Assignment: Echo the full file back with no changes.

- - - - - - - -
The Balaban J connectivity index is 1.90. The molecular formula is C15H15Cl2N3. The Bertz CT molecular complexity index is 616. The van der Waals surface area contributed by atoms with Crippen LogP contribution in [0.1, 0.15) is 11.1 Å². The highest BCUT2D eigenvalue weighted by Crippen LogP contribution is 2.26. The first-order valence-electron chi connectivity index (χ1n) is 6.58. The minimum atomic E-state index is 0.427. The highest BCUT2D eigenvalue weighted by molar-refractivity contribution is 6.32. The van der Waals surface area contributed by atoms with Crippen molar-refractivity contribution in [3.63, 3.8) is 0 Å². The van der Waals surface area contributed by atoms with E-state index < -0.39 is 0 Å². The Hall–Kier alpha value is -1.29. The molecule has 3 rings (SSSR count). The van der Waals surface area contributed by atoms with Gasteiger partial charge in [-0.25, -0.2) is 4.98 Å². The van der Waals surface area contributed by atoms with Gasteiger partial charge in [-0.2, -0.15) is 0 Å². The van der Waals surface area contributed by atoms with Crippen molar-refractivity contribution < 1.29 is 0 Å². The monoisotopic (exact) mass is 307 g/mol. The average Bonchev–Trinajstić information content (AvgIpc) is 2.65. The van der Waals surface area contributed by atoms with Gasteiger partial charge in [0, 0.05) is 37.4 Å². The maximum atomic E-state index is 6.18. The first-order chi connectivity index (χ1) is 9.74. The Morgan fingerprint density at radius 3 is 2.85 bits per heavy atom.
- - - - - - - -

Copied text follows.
The Balaban J connectivity index is 1.90. The molecular formula is C15H15Cl2N3. The Bertz CT molecular complexity index is 616. The van der Waals surface area contributed by atoms with Crippen LogP contribution in [0.1, 0.15) is 11.1 Å². The highest BCUT2D eigenvalue weighted by Crippen LogP contribution is 2.26. The first-order valence-electron chi connectivity index (χ1n) is 6.58. The minimum atomic E-state index is 0.427. The highest BCUT2D eigenvalue weighted by molar-refractivity contribution is 6.32. The van der Waals surface area contributed by atoms with Crippen molar-refractivity contribution in [3.63, 3.8) is 0 Å². The van der Waals surface area contributed by atoms with E-state index < -0.39 is 0 Å². The Hall–Kier alpha value is -1.29. The molecule has 3 rings (SSSR count). The van der Waals surface area contributed by atoms with Gasteiger partial charge in [-0.25, -0.2) is 4.98 Å². The van der Waals surface area contributed by atoms with Gasteiger partial charge in [-0.2, -0.15) is 0 Å². The van der Waals surface area contributed by atoms with Crippen molar-refractivity contribution < 1.29 is 0 Å². The monoisotopic (exact) mass is 307 g/mol. The average Bonchev–Trinajstić information content (AvgIpc) is 2.65. The van der Waals surface area contributed by atoms with Gasteiger partial charge in [0, 0.05) is 37.4 Å². The maximum atomic E-state index is 6.18. The first-order chi connectivity index (χ1) is 9.74. The Morgan fingerprint density at radius 3 is 2.85 bits per heavy atom.